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MacQueen’s Quinterly: Knock-your-socks-off Art and Literature
Issue 13: May 2022
Prose Poem: 69 words
+ Visual Art: Painting
By Olivia Wolford

Caelifera

 

Every field is an archive of plagues. Clouds choked and breeding. The fickle promises of winged bodies, and then: what happens when they come to collect. Dust in the vulgate. A throat sore at the buckle, mouth flooded with ill winds, salt water. Her antennas cocked toward the sun. A serene annihilation. Like John the baptist in the desert, she’d eat him with wild honey if she could.

 

 

Grasshopper and Farmer: 1937 Painting by Otis Dozier

 

 

Publisher’s Notes:

1. Whereabouts are unknown for Grasshopper and Farmer (oil painting, 1937) by Otis Dozier (1904–1987), a painter, printmaker, and teacher who was also a member of the Dallas Nine, a group of Texas Regionalist artists.

Image above is from page 9 of a 28-page pamphlet from the “Otis Dozier Exhibition” at the Dallas Museum of Fine Arts in 1956, which includes a list of artworks in the exhibition, plus images and essay. Archived at University of North Texas Libraries, the pamphlet may be viewed at the digital repository The Portal to Texas History:
https://texashistory.unt.edu/ark:/67531/metapth183388/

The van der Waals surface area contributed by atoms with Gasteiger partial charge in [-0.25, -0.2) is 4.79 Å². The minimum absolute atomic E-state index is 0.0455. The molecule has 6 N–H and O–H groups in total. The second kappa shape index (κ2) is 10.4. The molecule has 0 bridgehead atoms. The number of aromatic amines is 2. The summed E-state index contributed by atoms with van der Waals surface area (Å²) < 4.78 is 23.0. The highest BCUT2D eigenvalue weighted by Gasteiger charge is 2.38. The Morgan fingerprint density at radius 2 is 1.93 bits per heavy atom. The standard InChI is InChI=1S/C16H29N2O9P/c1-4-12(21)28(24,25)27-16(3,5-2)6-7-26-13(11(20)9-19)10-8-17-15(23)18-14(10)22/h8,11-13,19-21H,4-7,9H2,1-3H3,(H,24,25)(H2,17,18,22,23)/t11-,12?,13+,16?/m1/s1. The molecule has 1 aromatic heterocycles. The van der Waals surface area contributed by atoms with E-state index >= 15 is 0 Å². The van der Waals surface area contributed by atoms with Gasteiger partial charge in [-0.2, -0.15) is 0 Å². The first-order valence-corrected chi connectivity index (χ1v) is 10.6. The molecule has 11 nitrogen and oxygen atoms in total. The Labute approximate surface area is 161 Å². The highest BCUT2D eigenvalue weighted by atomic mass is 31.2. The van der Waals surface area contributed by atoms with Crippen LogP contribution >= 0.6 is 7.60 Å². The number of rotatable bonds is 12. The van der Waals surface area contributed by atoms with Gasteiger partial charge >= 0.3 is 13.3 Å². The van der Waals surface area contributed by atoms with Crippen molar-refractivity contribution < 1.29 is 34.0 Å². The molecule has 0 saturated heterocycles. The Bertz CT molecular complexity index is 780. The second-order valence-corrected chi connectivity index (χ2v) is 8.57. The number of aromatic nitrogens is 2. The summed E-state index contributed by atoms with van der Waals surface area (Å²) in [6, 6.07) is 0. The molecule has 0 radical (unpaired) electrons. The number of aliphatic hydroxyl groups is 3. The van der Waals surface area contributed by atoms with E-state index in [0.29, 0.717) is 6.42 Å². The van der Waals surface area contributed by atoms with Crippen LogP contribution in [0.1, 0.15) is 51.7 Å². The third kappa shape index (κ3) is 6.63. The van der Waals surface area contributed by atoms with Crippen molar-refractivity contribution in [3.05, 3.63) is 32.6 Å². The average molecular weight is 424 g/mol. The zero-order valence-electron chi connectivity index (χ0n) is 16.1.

2. Dozier created a lithograph with the same title and year, but with a slightly different composition: the grasshopper pins the farmer facedown in his desiccated field. See both images, plus details about Dozier and his work, in Wanted: Lost Art, Russell Tether Fine Arts Associates, LLC (13 November 2013); scroll halfway down the page to the second section, “America’s Lost Art.”

3. For more about the artist, with images of additional artworks, see biographical article by Kendall Curlee at Texas State Historical Association (1 December 1994; updated 11 January 2020):
https://www.tshaonline.org/handbook/entries/dozier-otis-marion

4. Links above were retrieved on 9 May 2022.


Olivia Wolford
Issue 13, May 2022

is an anthropologist, writer, and teacher from Dallas, Texas. Her flash fiction “Star Swallowed” (nominated by The Ekphrastic Review) will be featured in the Best Microfiction 2022 anthology. She currently lives in southern Chile.

 
 
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